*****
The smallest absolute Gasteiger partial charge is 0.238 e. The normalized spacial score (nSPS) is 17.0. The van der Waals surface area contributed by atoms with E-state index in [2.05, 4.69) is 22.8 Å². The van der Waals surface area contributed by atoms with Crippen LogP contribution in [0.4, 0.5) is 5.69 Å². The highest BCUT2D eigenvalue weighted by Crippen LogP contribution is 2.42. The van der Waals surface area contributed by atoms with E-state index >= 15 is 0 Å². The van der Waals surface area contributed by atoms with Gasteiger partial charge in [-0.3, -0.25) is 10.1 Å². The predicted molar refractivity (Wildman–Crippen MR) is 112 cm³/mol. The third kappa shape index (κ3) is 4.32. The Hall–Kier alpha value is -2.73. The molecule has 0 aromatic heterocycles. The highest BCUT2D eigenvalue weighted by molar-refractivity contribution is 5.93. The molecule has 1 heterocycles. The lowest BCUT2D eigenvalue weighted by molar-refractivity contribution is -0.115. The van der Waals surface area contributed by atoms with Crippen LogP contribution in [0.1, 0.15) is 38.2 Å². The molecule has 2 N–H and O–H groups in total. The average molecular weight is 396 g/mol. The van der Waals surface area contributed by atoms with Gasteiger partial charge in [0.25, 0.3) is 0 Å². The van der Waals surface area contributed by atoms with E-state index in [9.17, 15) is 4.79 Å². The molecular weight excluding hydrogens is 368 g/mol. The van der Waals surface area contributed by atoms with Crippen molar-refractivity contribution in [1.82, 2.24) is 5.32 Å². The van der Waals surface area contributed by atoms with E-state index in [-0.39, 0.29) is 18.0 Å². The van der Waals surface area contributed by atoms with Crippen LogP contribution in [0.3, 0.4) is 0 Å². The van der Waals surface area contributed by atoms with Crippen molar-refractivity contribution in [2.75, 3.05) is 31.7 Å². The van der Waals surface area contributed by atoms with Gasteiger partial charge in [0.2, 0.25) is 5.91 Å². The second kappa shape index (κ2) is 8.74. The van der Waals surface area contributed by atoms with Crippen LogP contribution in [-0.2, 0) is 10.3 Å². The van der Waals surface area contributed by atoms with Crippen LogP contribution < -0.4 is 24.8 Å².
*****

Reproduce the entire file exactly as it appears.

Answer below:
The smallest absolute Gasteiger partial charge is 0.238 e. The normalized spacial score (nSPS) is 17.0. The van der Waals surface area contributed by atoms with E-state index in [2.05, 4.69) is 22.8 Å². The van der Waals surface area contributed by atoms with Crippen LogP contribution in [0.4, 0.5) is 5.69 Å². The highest BCUT2D eigenvalue weighted by Crippen LogP contribution is 2.42. The van der Waals surface area contributed by atoms with E-state index >= 15 is 0 Å². The van der Waals surface area contributed by atoms with Gasteiger partial charge in [-0.3, -0.25) is 10.1 Å². The predicted molar refractivity (Wildman–Crippen MR) is 112 cm³/mol. The third kappa shape index (κ3) is 4.32. The Hall–Kier alpha value is -2.73. The molecule has 0 aromatic heterocycles. The highest BCUT2D eigenvalue weighted by molar-refractivity contribution is 5.93. The molecule has 1 heterocycles. The lowest BCUT2D eigenvalue weighted by molar-refractivity contribution is -0.115. The van der Waals surface area contributed by atoms with Crippen LogP contribution in [0.1, 0.15) is 38.2 Å². The molecule has 2 N–H and O–H groups in total. The average molecular weight is 396 g/mol. The van der Waals surface area contributed by atoms with Gasteiger partial charge in [0.25, 0.3) is 0 Å². The van der Waals surface area contributed by atoms with E-state index in [9.17, 15) is 4.79 Å². The molecular weight excluding hydrogens is 368 g/mol. The van der Waals surface area contributed by atoms with Crippen molar-refractivity contribution in [1.82, 2.24) is 5.32 Å². The van der Waals surface area contributed by atoms with E-state index in [-0.39, 0.29) is 18.0 Å². The van der Waals surface area contributed by atoms with Crippen LogP contribution in [0.3, 0.4) is 0 Å². The van der Waals surface area contributed by atoms with Crippen molar-refractivity contribution in [2.75, 3.05) is 31.7 Å². The van der Waals surface area contributed by atoms with Gasteiger partial charge in [0.2, 0.25) is 5.91 Å². The second kappa shape index (κ2) is 8.74. The van der Waals surface area contributed by atoms with Crippen LogP contribution in [-0.2, 0) is 10.3 Å². The van der Waals surface area contributed by atoms with Crippen LogP contribution < -0.4 is 24.8 Å².